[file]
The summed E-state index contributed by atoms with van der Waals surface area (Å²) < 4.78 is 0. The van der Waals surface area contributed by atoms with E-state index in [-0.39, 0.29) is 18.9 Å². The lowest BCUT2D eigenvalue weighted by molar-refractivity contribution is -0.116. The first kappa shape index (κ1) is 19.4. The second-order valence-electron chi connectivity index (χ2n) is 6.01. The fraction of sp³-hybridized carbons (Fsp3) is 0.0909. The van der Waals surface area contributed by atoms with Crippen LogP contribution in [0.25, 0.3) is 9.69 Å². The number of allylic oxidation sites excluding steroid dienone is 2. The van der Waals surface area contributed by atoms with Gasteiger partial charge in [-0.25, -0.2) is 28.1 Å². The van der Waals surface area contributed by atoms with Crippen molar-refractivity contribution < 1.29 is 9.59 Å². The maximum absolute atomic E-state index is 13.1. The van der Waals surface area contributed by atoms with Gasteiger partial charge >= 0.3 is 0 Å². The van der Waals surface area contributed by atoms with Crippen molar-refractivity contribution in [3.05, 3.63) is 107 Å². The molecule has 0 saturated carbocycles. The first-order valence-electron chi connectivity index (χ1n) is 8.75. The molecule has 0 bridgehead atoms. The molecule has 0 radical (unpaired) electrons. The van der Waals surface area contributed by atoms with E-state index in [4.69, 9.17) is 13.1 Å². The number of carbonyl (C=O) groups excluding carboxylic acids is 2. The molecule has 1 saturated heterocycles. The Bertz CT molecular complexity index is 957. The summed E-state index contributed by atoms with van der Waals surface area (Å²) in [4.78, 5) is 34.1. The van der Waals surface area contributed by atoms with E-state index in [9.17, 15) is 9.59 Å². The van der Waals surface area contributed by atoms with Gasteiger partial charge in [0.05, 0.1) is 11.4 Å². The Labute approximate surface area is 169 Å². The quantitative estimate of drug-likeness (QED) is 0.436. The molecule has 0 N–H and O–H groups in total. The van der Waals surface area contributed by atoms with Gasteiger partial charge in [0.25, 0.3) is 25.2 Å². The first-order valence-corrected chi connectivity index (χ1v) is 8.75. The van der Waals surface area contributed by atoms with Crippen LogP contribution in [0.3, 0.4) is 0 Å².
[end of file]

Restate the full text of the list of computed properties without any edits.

The summed E-state index contributed by atoms with van der Waals surface area (Å²) < 4.78 is 0. The van der Waals surface area contributed by atoms with E-state index in [-0.39, 0.29) is 18.9 Å². The lowest BCUT2D eigenvalue weighted by molar-refractivity contribution is -0.116. The first kappa shape index (κ1) is 19.4. The second-order valence-electron chi connectivity index (χ2n) is 6.01. The fraction of sp³-hybridized carbons (Fsp3) is 0.0909. The van der Waals surface area contributed by atoms with Crippen LogP contribution in [0.25, 0.3) is 9.69 Å². The number of allylic oxidation sites excluding steroid dienone is 2. The van der Waals surface area contributed by atoms with Gasteiger partial charge in [-0.25, -0.2) is 28.1 Å². The van der Waals surface area contributed by atoms with Crippen molar-refractivity contribution < 1.29 is 9.59 Å². The maximum absolute atomic E-state index is 13.1. The van der Waals surface area contributed by atoms with Gasteiger partial charge >= 0.3 is 0 Å². The van der Waals surface area contributed by atoms with Crippen molar-refractivity contribution in [3.05, 3.63) is 107 Å². The molecule has 0 saturated carbocycles. The first-order valence-electron chi connectivity index (χ1n) is 8.75. The molecule has 0 bridgehead atoms. The molecule has 0 radical (unpaired) electrons. The van der Waals surface area contributed by atoms with E-state index in [4.69, 9.17) is 13.1 Å². The number of carbonyl (C=O) groups excluding carboxylic acids is 2. The molecule has 1 saturated heterocycles. The Bertz CT molecular complexity index is 957. The summed E-state index contributed by atoms with van der Waals surface area (Å²) in [4.78, 5) is 34.1. The van der Waals surface area contributed by atoms with E-state index in [9.17, 15) is 9.59 Å². The van der Waals surface area contributed by atoms with Gasteiger partial charge in [0.05, 0.1) is 11.4 Å². The Labute approximate surface area is 169 Å². The quantitative estimate of drug-likeness (QED) is 0.436. The molecule has 0 N–H and O–H groups in total. The van der Waals surface area contributed by atoms with Gasteiger partial charge in [0.25, 0.3) is 25.2 Å². The first-order valence-corrected chi connectivity index (χ1v) is 8.75. The van der Waals surface area contributed by atoms with Crippen LogP contribution in [0.3, 0.4) is 0 Å².